King George will undoubtedly be patting himself on the back after Sunday's "democratic elections" in Iraq no matter the outcome: to these guys it's a triumph that elections have even taken place, never mind the results and the fact that Iraqis don't even know who or what they're voting for. But before he starts trying to export his own brand of "freedom" to other countries, let's consider just what will really be taking place this Sunday:

Iraqi Democrats can't win in this desperate election:

The Americans will undoubtedly urge the new government to include Sunni politicans, even though the main Sunni parties are boycotting the poll. Diplomats talk of a "corrective mechanism" by which Sunnis can be appointed to the constitution-drafting commission which the newly elected assembly will oversee.

While this may be laudable as a technique to lessen the risk of civil war, it serves to undermine the validity of the poll if unelected people are appointed to key institutions afterwards.

It also begs the question of whether American policies - excessive use of force in Sunni areas, and the use of Shia militias in the new Iraqi army in the campaign against Sunni insurgents - are not a bigger factor in exacerbating sectarian tensions than this election's regional imbalance.

The urban middle class is spooked by the violence. The fears that the few foreign civilians in Iraq have for their own safety is nothing to what Iraqis feel for themselves and their families. There is no "green zone" for them. Even the most anti-occupation nationalists are torn between wanting a rapid departure of foreign troops and worries about surviving until nightfall.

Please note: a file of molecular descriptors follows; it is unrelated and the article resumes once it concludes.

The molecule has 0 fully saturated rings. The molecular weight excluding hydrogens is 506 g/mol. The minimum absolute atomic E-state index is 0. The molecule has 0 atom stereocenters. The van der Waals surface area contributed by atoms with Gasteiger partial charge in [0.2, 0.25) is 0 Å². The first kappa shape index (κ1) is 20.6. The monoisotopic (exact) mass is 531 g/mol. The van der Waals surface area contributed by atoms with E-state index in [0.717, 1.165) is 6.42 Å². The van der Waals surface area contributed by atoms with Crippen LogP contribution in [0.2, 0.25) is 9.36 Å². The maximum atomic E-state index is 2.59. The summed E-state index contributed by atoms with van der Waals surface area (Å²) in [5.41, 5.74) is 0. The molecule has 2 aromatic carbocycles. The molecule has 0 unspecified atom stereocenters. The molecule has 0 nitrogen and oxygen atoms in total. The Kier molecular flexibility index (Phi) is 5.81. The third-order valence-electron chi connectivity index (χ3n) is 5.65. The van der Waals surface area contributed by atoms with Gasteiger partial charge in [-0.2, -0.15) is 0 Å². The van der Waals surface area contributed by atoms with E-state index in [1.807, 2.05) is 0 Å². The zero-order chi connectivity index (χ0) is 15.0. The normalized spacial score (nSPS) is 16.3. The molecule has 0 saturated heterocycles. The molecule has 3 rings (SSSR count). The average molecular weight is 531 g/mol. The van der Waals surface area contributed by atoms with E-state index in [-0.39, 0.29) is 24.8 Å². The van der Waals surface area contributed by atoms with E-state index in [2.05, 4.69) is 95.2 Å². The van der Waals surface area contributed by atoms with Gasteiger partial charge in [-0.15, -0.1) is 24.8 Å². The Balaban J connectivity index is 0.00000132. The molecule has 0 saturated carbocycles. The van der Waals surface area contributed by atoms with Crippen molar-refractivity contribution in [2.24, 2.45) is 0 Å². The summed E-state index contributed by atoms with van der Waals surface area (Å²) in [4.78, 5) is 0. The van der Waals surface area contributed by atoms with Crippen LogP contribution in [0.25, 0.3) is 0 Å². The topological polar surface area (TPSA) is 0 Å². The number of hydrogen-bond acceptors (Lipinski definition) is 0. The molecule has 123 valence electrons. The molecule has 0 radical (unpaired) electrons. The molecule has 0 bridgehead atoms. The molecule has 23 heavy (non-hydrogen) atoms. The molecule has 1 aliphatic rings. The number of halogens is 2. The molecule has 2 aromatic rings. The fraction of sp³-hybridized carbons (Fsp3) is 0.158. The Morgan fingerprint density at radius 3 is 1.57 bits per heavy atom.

Add to that the fear, almost certainly exaggerated, that religious extremists will come to power, and you begin to understand the worries of secular progressives. Although insecurity has increased under prime minister Iyad Allawi, some will vote for him in the hope that he will become the strong hand which he has not yet been. In this desperate process many secular democrats discredit their own values.

"Women are the new victims of Islamic groups intent on restoring a medieval barbarity."

I am an Iraqi woman, and I am boycotting Sunday's elections. Women who do vote will be voting for an enslaved future. Surely, say those who support these elections, after decades of tyranny, here at last is a form of democracy, imperfect, but democracy nevertheless?